Oporto, tiles were used to mask all the exterior rubble walls of houses
and churches, even spires or bulbous domes being sometimes so covered.

Now in Oporto nearly all the houses are so covered, usually with
blue-and-white tiles, though on the more modern they may be embossed and
pale green or yellow, sometimes even brown. But all the tiles from the
beginning of the nineteenth century to the present day are marked by the
poverty of the colour and of the pattern, and still more by the hard
shiny glaze, which may be technically more perfect, but is infinitely
inferior in beauty to the duller and softer glaze of the previous

When square tiles were used they were throughout singularly uniform in
size, being a little below or a little above five inches square. The
ground is always white with a slightly blueish tinge. In the earlier
tiles of Arab pattern the colours are blue, green, and brown; very
rarely, and that in some of the oldest tiles, the pattern may be in
black; yellow is scarcely ever seen. In those of Moorish technique but
Western pattern, the most usual colours are blue, green, yellow and,
more rarely, brown.

Later still in the flat tiles scarcely anything but blue and yellow are
used, though the blue and the yellow may be of two shades, light and
dark, golden and orange. Brown and green have almost disappeared, and,
as was said above, so did yellow at last, leaving nothing but blue and

Although there are few buildings which do not possess some tiles, the
oldest, those of Moorish design, are rare, and, the best collection is
to be found in the old palace at Cintra, of which the greater part was
built by Dom João I. towards the end of the fourteenth and the beginning
of the fifteenth century.

Formerly all the piers of the old cathedral of Coimbra were covered with
such tiles, but they have lately been swept away, and only those left
which line the aisle walls.

At Cintra there are a few which it is supposed may have belonged to the
palace of the Walis, or perhaps it would be safer to say to the palace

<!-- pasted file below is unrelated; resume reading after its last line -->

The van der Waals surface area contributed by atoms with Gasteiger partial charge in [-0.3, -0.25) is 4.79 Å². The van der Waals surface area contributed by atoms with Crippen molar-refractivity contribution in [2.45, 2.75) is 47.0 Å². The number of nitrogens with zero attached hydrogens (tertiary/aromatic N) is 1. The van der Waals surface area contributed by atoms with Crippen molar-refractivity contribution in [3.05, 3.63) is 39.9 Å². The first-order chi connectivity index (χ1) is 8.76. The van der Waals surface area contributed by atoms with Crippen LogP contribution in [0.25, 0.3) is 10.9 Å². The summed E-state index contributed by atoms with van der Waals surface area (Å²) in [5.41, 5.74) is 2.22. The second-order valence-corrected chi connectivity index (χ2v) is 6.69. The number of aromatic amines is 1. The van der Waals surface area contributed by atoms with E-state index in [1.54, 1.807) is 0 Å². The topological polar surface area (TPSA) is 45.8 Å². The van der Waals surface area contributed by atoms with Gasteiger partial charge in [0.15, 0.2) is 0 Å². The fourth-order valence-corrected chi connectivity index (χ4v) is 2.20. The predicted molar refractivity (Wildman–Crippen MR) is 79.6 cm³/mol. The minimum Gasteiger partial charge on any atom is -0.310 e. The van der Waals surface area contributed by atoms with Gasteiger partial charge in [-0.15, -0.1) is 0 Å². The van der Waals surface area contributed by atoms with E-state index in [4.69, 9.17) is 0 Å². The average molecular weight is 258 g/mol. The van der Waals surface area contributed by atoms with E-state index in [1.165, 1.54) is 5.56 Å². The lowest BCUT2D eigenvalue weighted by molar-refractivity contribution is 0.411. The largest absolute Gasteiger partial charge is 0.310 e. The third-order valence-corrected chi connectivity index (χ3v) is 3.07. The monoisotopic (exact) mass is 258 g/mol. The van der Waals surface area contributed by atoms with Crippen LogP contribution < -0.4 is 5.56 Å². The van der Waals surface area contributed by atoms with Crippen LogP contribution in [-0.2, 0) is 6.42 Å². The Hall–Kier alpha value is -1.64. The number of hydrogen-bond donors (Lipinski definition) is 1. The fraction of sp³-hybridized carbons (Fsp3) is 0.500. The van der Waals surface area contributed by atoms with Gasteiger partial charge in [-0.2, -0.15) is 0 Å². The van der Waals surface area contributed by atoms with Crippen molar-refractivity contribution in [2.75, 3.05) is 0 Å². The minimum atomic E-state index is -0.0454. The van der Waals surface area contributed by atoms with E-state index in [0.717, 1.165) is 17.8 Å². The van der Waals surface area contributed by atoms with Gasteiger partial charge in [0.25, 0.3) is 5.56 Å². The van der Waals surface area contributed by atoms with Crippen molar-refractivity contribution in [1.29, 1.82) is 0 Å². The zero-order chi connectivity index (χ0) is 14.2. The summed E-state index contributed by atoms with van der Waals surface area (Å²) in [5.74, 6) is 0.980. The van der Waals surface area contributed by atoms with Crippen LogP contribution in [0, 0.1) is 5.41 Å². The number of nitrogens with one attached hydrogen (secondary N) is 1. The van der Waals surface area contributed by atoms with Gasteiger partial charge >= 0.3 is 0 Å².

before it was rebuilt by Dom João. These are found round a door leading
out of a small room, called from the mermaids on the ceiling the _Sala
das Sereias_. The pointed door is enclosed in a square frame by a band
of narrow dark and light tiles with white squares between, arranged in
checks, while in the spandrels is a very beautiful arabesque pattern in
black on a white ground.

Of slightly later date are the azulejos of the so-called _Sala dos
Arabes_, where the walls to a height of about six feet are lined with
blue, green, and white tiles, the green being square and the other
rhomboidal. Over the doors, which are pointed, a square framing is
carried up, with tiles of various patterns in the spandrels, and above
these frames, as round the whole walls, runs a very beautiful cresting
two tiles high. On the lower row are interlacing semicircles in high
relief forming foliated cusps and painted blue. In the spandrels formed
by the interlacing of the semicircles are three green leaves growing out
from a brown flower; in short the design is exactly like a Gothic
corbel table such as was used on Dom João's church at Batalha turned
upside down, and so probably dates from his time. On the second row of
tiles there are alternately a tall blue fleur-de-lys with a yellow
centre, and a lower bunch of leaves, three blue at the top and one
yellow on each side; the ground throughout is white. (Fig. 8.)

Also of Dom João's time are the tiles in the _Sala das Pegas_, where
they are of the regular Moorish pattern--blue, green and brown on a
white ground, and where four go to make up the pattern. The cresting of
green scrolls and vases is much later.

Judging from the cresting in the dining-room or _Sala de Jantar_, where,
except that the ground is brown relieved by large white stars, and that
the cusps are green and not blue, the design is exactly the same as in
the _Sala dos Arabes_, the tiles there must be at least as old as these
crestings; for though older tiles might be given a more modern cresting,
the reverse is hardly likely to occur, and if as old as the crestings
they may possibly belong to Dom João's time, or at least to the middle
of the fifteenth century. (Fig. 9.)

These dining-room tiles, and also those in the neighbouring _Sala das
Sereias_, are among the most beautiful in the palace. The ground is as
usual white, and on each is embossed a beautiful green vine-leaf with
branches and tendril. Tiles similar, but with a bunch of grapes added,
line part of the stair in the picturesque little _Pateo de Diana_ near
at hand, and form the top of the back of the tiled bench and throne in
the _Sala do Conselho_, once an open veranda. Most of this bench is
covered with tiles of Moorish design, but on the front each is stamped